In order to use persistent storage, the application must request quota, which results in a prompt to the user. It could obviously be used as a supercookie at that point, but given that the user has been prompted, it seems to be a less concerning avenue than other areas. (Also, being Chrome specific would likely make it less targeted than other supercookie techniques.)
Temporary storage is not prompted, but the browser can clear it at any time. I'm not sure when this occurs, but I believe it should occur if you clear all local data.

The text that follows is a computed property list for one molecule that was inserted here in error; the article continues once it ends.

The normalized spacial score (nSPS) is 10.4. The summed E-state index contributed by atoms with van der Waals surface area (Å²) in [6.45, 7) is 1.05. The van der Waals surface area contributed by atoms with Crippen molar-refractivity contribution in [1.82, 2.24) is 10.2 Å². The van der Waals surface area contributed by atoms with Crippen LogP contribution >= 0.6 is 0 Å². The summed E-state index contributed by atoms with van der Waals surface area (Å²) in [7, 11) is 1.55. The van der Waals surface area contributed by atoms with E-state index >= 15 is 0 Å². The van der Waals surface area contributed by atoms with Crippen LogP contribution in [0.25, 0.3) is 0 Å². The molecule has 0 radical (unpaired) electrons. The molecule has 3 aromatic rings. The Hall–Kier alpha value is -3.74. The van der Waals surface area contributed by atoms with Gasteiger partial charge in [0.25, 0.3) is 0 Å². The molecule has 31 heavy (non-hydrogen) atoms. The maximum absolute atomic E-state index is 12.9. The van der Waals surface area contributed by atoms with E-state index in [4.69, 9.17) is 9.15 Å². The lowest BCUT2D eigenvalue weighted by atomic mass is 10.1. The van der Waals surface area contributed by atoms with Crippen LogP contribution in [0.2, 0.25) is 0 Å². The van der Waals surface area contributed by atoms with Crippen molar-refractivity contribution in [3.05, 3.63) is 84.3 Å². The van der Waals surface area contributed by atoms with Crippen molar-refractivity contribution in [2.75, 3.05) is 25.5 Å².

I'm not aware of any specific security concerns related to this API, since it provides a sandboxed filesystem to each origin. (It cannot read/write arbitrary data from other applications or locations on the user's computer.)
I consider this a privacy issue more so than a security issue -- in my mind, if the API is working as intended and does not leak/reveal data that was not in the original design, then it's a privacy decision that was made by the spec designers. (Obviously, many users are unhappy by many privacy decisions that have been made -- I'm not saying it's desirable.) It becomes a security concern when a privilege boundary is crossed or you can use it to reveal information that the designers did not intend. (Such as the implications of canvas fingerprinting.)